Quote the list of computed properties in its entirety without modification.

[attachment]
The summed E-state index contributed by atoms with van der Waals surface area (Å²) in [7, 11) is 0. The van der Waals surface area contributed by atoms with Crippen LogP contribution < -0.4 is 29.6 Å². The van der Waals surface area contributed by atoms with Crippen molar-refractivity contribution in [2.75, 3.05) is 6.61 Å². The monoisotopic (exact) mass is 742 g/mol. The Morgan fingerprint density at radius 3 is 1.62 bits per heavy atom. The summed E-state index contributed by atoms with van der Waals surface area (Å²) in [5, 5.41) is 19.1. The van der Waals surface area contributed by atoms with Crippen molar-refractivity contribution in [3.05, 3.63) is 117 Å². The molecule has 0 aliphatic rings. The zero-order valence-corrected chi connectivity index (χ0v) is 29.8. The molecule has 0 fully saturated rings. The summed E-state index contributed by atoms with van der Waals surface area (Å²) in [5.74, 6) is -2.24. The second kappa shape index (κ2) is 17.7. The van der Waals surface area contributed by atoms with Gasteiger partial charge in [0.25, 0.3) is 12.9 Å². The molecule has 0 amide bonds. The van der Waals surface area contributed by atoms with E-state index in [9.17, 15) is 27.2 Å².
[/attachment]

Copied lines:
The summed E-state index contributed by atoms with van der Waals surface area (Å²) in [7, 11) is 0. The van der Waals surface area contributed by atoms with Crippen LogP contribution < -0.4 is 29.6 Å². The van der Waals surface area contributed by atoms with Crippen molar-refractivity contribution in [2.75, 3.05) is 6.61 Å². The monoisotopic (exact) mass is 742 g/mol. The Morgan fingerprint density at radius 3 is 1.62 bits per heavy atom. The summed E-state index contributed by atoms with van der Waals surface area (Å²) in [5, 5.41) is 19.1. The van der Waals surface area contributed by atoms with Crippen molar-refractivity contribution in [3.05, 3.63) is 117 Å². The molecule has 0 aliphatic rings. The zero-order valence-corrected chi connectivity index (χ0v) is 29.8. The molecule has 0 fully saturated rings. The summed E-state index contributed by atoms with van der Waals surface area (Å²) in [5.74, 6) is -2.24. The second kappa shape index (κ2) is 17.7. The van der Waals surface area contributed by atoms with Gasteiger partial charge in [0.25, 0.3) is 12.9 Å². The molecule has 0 amide bonds. The van der Waals surface area contributed by atoms with E-state index in [9.17, 15) is 27.2 Å².